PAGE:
29 July 2011

Harsen's Island Milkweeds

During the past two weeks, I had the opportunity to spend five days botanizing and doing rare plant surveys with several coworkers in the globally and state imperiled to critically imperiled Lakeplain Wet Prairie and Lakeplain Wet-Mesic Prairie communities on Harsen's Island in St. Clair County, Michigan. These communities have developed on glacial lakeplains and have an impermeable clay layer several feet below the sandy surface layer. This results in inundation in the winter and spring and very dry conditions later in the summer. One of the greatest threats to the remaining lakeplain prairies is invasive species... you can see this impending threat in the photograph below, where there is a dense wall of Common Reed (Phragmites australis) in the background, below the tree line.

Two of the plants of conservation concern that we were looking for on this site were milkweeds (Asclepias spp.). We saw numerous milkweeds on our site, including several common species and both of the rare species.

Swamp Milkweed (Asclepias incarnata) was one of the common species that we saw. As seen above the blossoms of this milkweed are bubblegum pink... and coincidentally they also smell like bubblegum! With its primary geographic distibution centered in the upper Midwest and New England states, Swamp Milkweed is known from most of the Lower 48, with the exceptions being Mississippi, Arizona, California, Oregon, and Washington. It grows in many different wet plant communities, including wet prairies, emergent marshes, swamp forests, bogs, and along streams and pond margins.

The milkweed above, Butterfly Milkweed (Asclepias tuberosa), grows in much drier conditions and often in well-drained sandy soils. You can find this handsome orange-flowered species growing in prairies and savannas as well as along roadsides and on glades throughout the eastern half of the United States and adjacent Canada, as well as in the southwestern United States. Unlike the other milkweeds, which have a white, milky latex, Butterfly Milkweed has clear sap.

Common Milkweed (Asclepias syriaca, above) was abundant on the site we investigated on Harsen's Island. Although it is an opportunistic native species that grows in heavily degraded areas, Common Milkweed also grows in various prairie types. The corolla of this species can be pink, as in the photograph above, or more cream-colored. Although its North American distribution includes 39 of the states in the contiguous United States, Common Milkweed is most abundantly distributed in the upper Midwest, the Great Lakes states, and New England.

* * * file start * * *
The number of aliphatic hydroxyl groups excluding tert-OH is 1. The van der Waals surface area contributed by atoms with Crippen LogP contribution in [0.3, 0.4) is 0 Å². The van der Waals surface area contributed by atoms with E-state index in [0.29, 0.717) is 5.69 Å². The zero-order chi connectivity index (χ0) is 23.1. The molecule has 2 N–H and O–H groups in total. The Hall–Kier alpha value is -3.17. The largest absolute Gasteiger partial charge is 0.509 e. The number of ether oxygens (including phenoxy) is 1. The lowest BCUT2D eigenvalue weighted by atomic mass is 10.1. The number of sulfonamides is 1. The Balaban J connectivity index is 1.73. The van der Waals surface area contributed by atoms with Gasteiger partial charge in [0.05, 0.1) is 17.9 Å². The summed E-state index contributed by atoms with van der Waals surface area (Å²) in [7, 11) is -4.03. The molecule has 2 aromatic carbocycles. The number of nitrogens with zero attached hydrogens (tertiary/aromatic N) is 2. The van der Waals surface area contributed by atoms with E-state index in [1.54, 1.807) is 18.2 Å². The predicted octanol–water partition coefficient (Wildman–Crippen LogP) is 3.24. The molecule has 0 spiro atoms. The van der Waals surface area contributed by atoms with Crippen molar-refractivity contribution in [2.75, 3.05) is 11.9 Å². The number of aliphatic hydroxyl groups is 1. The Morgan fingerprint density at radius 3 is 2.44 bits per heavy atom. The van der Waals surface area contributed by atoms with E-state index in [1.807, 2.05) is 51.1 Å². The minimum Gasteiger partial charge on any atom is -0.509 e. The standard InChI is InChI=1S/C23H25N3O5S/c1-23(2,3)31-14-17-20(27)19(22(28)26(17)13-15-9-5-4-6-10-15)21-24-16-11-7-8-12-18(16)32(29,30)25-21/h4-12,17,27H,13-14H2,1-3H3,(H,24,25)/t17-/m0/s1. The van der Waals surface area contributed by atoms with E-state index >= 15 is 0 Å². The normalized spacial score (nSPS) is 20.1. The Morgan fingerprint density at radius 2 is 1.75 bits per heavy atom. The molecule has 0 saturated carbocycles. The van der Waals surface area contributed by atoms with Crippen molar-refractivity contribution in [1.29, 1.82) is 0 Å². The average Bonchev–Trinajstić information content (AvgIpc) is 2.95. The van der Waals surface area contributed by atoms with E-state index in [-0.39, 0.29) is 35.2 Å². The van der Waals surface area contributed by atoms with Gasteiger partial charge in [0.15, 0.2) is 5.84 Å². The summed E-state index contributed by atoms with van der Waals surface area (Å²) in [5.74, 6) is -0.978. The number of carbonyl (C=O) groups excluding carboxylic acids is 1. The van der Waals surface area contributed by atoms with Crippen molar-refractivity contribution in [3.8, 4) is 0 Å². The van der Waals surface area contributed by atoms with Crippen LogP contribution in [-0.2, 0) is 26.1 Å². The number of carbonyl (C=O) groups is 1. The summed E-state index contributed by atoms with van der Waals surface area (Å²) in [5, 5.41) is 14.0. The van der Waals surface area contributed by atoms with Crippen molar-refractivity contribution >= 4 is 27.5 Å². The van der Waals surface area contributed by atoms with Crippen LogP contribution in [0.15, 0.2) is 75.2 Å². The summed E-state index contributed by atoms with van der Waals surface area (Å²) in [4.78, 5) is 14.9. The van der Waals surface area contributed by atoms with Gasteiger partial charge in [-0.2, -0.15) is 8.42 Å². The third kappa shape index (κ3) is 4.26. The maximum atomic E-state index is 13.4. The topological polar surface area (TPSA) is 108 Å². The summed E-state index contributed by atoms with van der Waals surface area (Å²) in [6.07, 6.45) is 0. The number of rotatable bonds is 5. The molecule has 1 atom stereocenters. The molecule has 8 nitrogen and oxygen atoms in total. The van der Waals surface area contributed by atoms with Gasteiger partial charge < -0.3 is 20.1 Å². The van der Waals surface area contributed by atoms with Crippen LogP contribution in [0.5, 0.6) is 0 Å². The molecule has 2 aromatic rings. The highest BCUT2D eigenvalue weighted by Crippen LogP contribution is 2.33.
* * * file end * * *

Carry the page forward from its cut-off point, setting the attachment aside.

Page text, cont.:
Now for the species of conservation concern...

We saw numerous individuals and populations of Purple Milkweed (Asclepias purpurascens). As seen above, the corollas of this State Threatened species are a deeper pink than those of Swamp Milkweed or Common Milkweed, ranging even to reddish or purplish. The center of Purple Milkweed's geographical distribution is Missouri and Illinois, with peripheral populations scattered throughout much of the rest of the eastern United States and Ontario. St. Clair County, Michigan, where Harsen's Island is located, is approaching the northernmost limit of the species' distribution. Purple Milkweed is found in wet prairies, oak savannas, and glades, as well as on woodland borders and in thickets.

We also observed some stunning populations of Sullivant's Milkweed (Asclepias sullivantii), also known as Prairie Milkweed. With glabrous, ascending leaves that have a striking pink midvein, the large, pink corollas of this State Threatened milkweed don't need to be present to make a correct identification. Of the species of milkweed discussed in this post, Sullivant's Milkweed has the most narrow geographical distribution, being found in the prairie region of the Great Plains and the Midwest, north into Ontario. As the common name suggests, this attractive milkweed is a prairie obligate.


Rob said...

We've got beds of Phragmites communis on the marshes in Sandown (UK). Over in Norfolk they cut it for thatched cottage roofs although the trade isn't what it was - ridiculously, around 90 per cent of thatching reeds are imported now.
Do you have thatched roofs over there? You've got the reeds for it...

Rob said...

I think P. communis is synonymous with P. australis - is that right?

Scott Namestnik said...

Very interesting, Rob. Yes, Phragmites communis is a synonym for Phragmites australis. We don't have thatched roofs around here. Do they get much rain or snow in Norfolk?